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The Story Behind Japan's Feline Station Master

11 Feb

Tama, the famous Station Master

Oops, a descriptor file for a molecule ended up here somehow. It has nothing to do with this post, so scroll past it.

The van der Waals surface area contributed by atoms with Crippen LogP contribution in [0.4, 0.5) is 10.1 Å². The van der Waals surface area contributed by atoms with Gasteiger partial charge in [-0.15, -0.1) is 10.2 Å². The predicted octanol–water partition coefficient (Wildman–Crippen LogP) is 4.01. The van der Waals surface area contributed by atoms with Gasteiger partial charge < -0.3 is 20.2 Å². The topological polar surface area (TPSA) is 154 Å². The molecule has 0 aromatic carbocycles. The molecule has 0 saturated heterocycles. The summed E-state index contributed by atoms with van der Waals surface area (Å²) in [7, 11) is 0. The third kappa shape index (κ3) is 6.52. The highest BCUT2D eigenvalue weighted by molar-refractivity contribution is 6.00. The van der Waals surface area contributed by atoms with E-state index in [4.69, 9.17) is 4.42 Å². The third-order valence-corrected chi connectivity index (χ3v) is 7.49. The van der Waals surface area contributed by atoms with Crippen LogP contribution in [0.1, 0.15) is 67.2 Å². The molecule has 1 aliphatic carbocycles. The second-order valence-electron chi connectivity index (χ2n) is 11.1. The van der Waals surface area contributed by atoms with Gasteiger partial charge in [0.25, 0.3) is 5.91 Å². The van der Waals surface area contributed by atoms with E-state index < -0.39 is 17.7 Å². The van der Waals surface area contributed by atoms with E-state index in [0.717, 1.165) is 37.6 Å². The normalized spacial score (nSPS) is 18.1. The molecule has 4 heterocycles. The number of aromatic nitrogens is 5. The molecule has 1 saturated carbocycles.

This story goes back to the late 1990s with a young calico called Tama who lived near Kishi Station – the final of 14 stops on a 14.3km line that connects small communities to Wakayama City, the region’s hub. Tama would frequently hang out by the railway, soaking up affection from commuters. Over the years, her sweet nature and photogenic features made her popular with the commuters, and adoring onlookers affectionately began referring to her as Kishi’s ‘stationmaster’. Despite challenges to keep the line open due low demand, residents convinced the authorities to revive the line in mid 2000’s. Since then, cats have been a constant presence and January 2007 Tama was officially named the ‘Stationmaster of Kishi Station’ – the first feline stationmaster in Japan. As stationmaster, one of Tama’s duties was to be the face of the railway and appear in promotional material and media coverage. Tama was so adored by riders and railway staff that a painted portrait of her was soon commissioned, which now hangs alongside numerous glossy photos of her in Kishi Station’s souvenir shop – where visitors can buy everything “Tama”. She passed away in 2015, aged 16 years, and now one of her former apprentices, eight-year-old Nitama (means ‘Tama Two’), serves as the Kishi stationmaster, with four-year-old Yontama (‘Tama Four’) functioning as her feline assistant five stations away in Idakiso. And SanTama (‘Tama Three’) ? She’s currently an employee of Japan’s Okayama Electric Tramway and serves as the acting director of the Okaden Museum.